SALT LAKE CITY — The next 45 to 60 days may end up being the ugliest days of the pandemic in Utah, Gov. Gary Herbert said Thursday.

“But we’re on the verge of a breakthrough,” he said during his weekly COVID-19 update. The state put in its first order for vaccines on Thursday, saying if it gets approved, vaccines will be delivered to Utah Dec. 15.

Another 3,945 new cases of COVID-19 and 11 deaths were reported by the Utah Department of Health on Thursday. To date, there have been 206,165 COVID-19 infections and 917 deaths in Utah; and 597 people are currently hospitalized throughout the state.

Not unexpectedly, transmission levels throughout the state are ramping up following the Thanksgiving holiday, Herbert said, adding that he hopes the impending increases aren’t “too dramatic.”

“We can see the light at the end of the tunnel,” said Dr. Angela Dunn, state epidemiologist. She said vaccines will help combat the spread of disease in Utah and may be available to the general public as early as April.

“Vaccines are important because they both protect the individual getting the vaccine and protect others from spreading it,” said Dr. Tamara Sheffield, medical director of community health and prevention at Intermountain Healthcare.

“Vaccines are our best tool, but are not our only tool,” she said, adding that the vaccine will work more quickly to stop spread of the novel coronavirus if the public also does what it can to keep infection rates low.

Hospital vaccination

University of Utah Hospital and several Intermountain Healthcare hospitals will get the vaccines first, with the arrival of the Pfizer/BioNTech mRNA vaccine anticipated in the coming weeks. It won’t be distributed, however, until an emergency use authorization is issued by the U.S. Food and Drug Administration following a Dec. 10 review by its Vaccines and Related Biological Products Advisory Committee.

State epidemiologist Dr. Angela Dunn speaks during a COVID-19 press briefing at the Capitol in Salt Lake City on Thursday, Dec. 3, 2020. | Kristin Murphy, Deseret News

Under direction of the state health department, University of Utah Health and Intermountain aim to inoculate front-line health care workers first, including some environmental services personnel — a group that has been hit hard by the virus.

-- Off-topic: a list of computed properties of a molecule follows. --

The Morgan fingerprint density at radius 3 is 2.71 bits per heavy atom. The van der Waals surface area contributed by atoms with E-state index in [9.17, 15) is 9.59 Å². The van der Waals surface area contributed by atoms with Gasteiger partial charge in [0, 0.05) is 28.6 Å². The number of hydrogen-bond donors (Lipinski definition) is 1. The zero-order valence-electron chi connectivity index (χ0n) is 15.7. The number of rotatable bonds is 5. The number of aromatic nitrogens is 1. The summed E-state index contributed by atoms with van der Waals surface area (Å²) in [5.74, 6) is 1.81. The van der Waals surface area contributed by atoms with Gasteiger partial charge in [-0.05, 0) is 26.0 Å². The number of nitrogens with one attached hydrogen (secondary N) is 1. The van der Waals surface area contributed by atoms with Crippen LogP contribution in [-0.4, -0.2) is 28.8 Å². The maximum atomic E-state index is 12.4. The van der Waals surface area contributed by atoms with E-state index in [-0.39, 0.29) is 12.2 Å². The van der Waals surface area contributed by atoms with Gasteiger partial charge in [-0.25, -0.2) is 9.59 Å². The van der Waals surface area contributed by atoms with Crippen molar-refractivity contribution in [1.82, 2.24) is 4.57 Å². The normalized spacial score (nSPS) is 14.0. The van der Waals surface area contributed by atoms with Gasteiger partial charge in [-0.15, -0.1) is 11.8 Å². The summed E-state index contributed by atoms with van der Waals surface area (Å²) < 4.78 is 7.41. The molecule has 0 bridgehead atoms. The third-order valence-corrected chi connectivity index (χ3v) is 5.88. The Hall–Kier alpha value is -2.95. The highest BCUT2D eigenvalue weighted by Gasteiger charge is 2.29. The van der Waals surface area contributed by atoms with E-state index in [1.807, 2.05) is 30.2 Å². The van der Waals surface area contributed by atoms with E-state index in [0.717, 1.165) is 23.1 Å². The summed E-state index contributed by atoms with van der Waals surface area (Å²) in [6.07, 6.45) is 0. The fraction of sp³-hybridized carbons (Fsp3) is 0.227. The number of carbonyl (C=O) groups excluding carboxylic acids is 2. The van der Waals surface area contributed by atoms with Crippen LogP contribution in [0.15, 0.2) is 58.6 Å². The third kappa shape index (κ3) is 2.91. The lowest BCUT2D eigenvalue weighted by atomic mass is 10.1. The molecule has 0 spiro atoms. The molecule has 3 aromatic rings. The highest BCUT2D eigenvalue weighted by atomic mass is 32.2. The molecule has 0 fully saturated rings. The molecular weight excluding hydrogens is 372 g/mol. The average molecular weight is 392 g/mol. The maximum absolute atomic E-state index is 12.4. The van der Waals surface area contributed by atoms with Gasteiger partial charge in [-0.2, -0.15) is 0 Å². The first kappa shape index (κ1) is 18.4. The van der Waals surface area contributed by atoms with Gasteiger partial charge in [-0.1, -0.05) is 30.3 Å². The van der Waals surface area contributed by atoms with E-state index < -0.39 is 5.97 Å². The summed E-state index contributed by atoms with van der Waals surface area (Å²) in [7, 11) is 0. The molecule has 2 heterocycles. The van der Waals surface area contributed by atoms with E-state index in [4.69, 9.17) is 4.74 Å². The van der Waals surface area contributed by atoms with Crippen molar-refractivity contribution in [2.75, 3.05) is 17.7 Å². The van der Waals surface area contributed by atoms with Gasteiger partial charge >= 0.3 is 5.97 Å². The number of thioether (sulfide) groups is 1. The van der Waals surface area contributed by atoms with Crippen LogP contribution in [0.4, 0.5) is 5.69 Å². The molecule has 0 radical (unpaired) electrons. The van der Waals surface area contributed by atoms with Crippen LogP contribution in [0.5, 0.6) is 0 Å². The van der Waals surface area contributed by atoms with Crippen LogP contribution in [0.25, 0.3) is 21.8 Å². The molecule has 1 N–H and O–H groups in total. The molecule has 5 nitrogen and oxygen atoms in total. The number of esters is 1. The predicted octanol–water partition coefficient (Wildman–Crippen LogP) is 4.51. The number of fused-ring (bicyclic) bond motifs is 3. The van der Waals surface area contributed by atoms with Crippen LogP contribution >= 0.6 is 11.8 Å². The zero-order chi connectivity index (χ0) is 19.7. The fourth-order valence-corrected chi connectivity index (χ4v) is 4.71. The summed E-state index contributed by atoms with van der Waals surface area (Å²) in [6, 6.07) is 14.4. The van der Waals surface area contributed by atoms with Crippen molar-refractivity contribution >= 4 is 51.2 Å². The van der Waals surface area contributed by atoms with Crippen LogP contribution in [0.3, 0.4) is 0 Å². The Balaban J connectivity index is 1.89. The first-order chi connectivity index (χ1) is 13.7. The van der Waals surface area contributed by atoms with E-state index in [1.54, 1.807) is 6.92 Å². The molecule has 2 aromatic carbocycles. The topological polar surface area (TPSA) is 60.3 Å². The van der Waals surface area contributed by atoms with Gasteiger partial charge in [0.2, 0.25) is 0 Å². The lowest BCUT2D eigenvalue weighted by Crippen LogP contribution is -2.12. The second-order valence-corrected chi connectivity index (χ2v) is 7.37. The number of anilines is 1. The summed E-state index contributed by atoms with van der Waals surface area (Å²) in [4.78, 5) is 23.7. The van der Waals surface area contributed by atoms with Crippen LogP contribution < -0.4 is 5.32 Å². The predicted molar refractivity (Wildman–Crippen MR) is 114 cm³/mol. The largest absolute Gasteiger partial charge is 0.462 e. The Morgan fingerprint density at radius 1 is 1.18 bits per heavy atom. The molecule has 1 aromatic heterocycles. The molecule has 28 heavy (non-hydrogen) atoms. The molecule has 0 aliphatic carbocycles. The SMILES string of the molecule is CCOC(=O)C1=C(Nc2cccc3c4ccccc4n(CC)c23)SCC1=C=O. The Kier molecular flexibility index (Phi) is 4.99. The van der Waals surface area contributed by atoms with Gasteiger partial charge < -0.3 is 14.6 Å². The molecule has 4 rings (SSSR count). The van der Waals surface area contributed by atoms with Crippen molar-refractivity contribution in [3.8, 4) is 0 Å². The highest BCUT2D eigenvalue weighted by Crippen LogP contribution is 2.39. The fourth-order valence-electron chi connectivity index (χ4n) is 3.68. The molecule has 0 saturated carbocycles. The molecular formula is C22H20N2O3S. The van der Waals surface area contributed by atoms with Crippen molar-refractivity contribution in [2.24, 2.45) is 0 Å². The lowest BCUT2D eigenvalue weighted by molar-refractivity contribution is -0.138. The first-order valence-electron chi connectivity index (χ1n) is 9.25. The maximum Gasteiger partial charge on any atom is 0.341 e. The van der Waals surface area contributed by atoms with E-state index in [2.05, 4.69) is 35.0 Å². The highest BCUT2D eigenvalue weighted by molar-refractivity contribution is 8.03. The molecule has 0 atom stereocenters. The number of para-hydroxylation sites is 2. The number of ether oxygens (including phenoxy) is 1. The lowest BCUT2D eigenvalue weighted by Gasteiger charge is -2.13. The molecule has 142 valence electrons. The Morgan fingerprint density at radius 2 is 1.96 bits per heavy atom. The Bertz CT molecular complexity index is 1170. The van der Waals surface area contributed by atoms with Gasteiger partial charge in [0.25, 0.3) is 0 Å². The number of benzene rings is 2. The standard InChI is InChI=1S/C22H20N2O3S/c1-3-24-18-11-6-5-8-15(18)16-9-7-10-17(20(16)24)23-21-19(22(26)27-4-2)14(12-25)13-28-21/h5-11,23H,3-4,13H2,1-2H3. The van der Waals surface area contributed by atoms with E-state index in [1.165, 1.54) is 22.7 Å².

Health care workers will have the choice to be vaccinated against COVID-19, which requires two doses within a span of 21 days.

The governor said there are no plans to mandate that Utahns must be vaccinated against COVID-19, but that he believes most Utahns will want to.

He urged continued adherence of the “commonsense things we know,” such as proper social distancing, hand hygiene and wearing masks, as well as “taking individual responsibility” to protect the community at large.

Dr. Andrew Pavia, chief of pediatric infectious disease at the University of Utah, said Utahns shouldn’t be afraid of the new vaccines — or worry that scientific rigor was compromised because they were developed quickly. The human trials for the vaccines did not include teens or children but involved tens of thousands of participants.

The questions that remain will only be answered with time, he said.

“What we know so far is that both of these vaccines are as safe as most vaccines we have out there,” Pavia said, adding that 1 in 500,000 people can expect to experience mild side effects with the vaccines, whereas COVID-19 is killing 1 in every 150 people who contract it.

“The benefits of preventing disease will outweigh the risk of getting the virus,” he said.

The hospitals have worked out plans to contain and store the vaccines once they arrive, as they require careful handling, said Dr. Jeanmarie Mayer, chief of infection prevention with University of Utah Health. She said the first to receive it will be a group of front-line caregivers that has only gotten bigger since March.

“We are primed to vaccinate up to 500 to 750 personnel per day,” she said. Following front-line personnel and housekeeping, Mayer said the U. will vaccinate other providers who come in contact with patients, such as phlebotomists, respiratory therapists, as well as other nurses and doctors.

As vaccine production increases and they become more available, both institutions will be prepared to distribute and administer the vaccines rapidly, said Dr. Kristin Dascomb, medical director of infection prevention at Intermountain.